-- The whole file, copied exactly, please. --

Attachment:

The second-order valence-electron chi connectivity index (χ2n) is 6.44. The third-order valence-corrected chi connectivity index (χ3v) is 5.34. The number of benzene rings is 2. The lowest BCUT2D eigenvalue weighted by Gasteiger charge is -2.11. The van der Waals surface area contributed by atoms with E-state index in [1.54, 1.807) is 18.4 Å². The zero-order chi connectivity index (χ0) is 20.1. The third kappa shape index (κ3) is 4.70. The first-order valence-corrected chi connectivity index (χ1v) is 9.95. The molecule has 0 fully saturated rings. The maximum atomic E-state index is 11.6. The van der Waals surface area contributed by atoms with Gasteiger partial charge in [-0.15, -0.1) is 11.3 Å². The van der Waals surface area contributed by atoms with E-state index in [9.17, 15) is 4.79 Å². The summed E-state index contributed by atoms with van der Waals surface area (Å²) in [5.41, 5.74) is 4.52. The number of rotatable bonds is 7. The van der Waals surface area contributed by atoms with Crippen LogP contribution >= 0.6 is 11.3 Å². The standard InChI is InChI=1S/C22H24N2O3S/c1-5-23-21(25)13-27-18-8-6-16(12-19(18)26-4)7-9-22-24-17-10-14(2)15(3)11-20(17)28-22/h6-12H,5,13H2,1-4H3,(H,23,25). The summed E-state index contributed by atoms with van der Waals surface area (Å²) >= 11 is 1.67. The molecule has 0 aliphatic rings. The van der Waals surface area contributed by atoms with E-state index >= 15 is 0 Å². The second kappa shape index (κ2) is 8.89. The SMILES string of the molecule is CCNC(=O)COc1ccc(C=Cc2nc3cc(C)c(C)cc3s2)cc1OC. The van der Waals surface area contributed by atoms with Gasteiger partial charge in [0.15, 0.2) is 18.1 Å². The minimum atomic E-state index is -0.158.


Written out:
The second-order valence-electron chi connectivity index (χ2n) is 6.44. The third-order valence-corrected chi connectivity index (χ3v) is 5.34. The number of benzene rings is 2. The lowest BCUT2D eigenvalue weighted by Gasteiger charge is -2.11. The van der Waals surface area contributed by atoms with E-state index in [1.54, 1.807) is 18.4 Å². The zero-order chi connectivity index (χ0) is 20.1. The third kappa shape index (κ3) is 4.70. The first-order valence-corrected chi connectivity index (χ1v) is 9.95. The molecule has 0 fully saturated rings. The maximum atomic E-state index is 11.6. The van der Waals surface area contributed by atoms with Gasteiger partial charge in [-0.15, -0.1) is 11.3 Å². The van der Waals surface area contributed by atoms with E-state index in [9.17, 15) is 4.79 Å². The summed E-state index contributed by atoms with van der Waals surface area (Å²) in [5.41, 5.74) is 4.52. The number of rotatable bonds is 7. The van der Waals surface area contributed by atoms with Crippen LogP contribution >= 0.6 is 11.3 Å². The standard InChI is InChI=1S/C22H24N2O3S/c1-5-23-21(25)13-27-18-8-6-16(12-19(18)26-4)7-9-22-24-17-10-14(2)15(3)11-20(17)28-22/h6-12H,5,13H2,1-4H3,(H,23,25). The summed E-state index contributed by atoms with van der Waals surface area (Å²) >= 11 is 1.67. The molecule has 0 aliphatic rings. The van der Waals surface area contributed by atoms with E-state index >= 15 is 0 Å². The second kappa shape index (κ2) is 8.89. The SMILES string of the molecule is CCNC(=O)COc1ccc(C=Cc2nc3cc(C)c(C)cc3s2)cc1OC. The van der Waals surface area contributed by atoms with Gasteiger partial charge in [0.15, 0.2) is 18.1 Å². The minimum atomic E-state index is -0.158.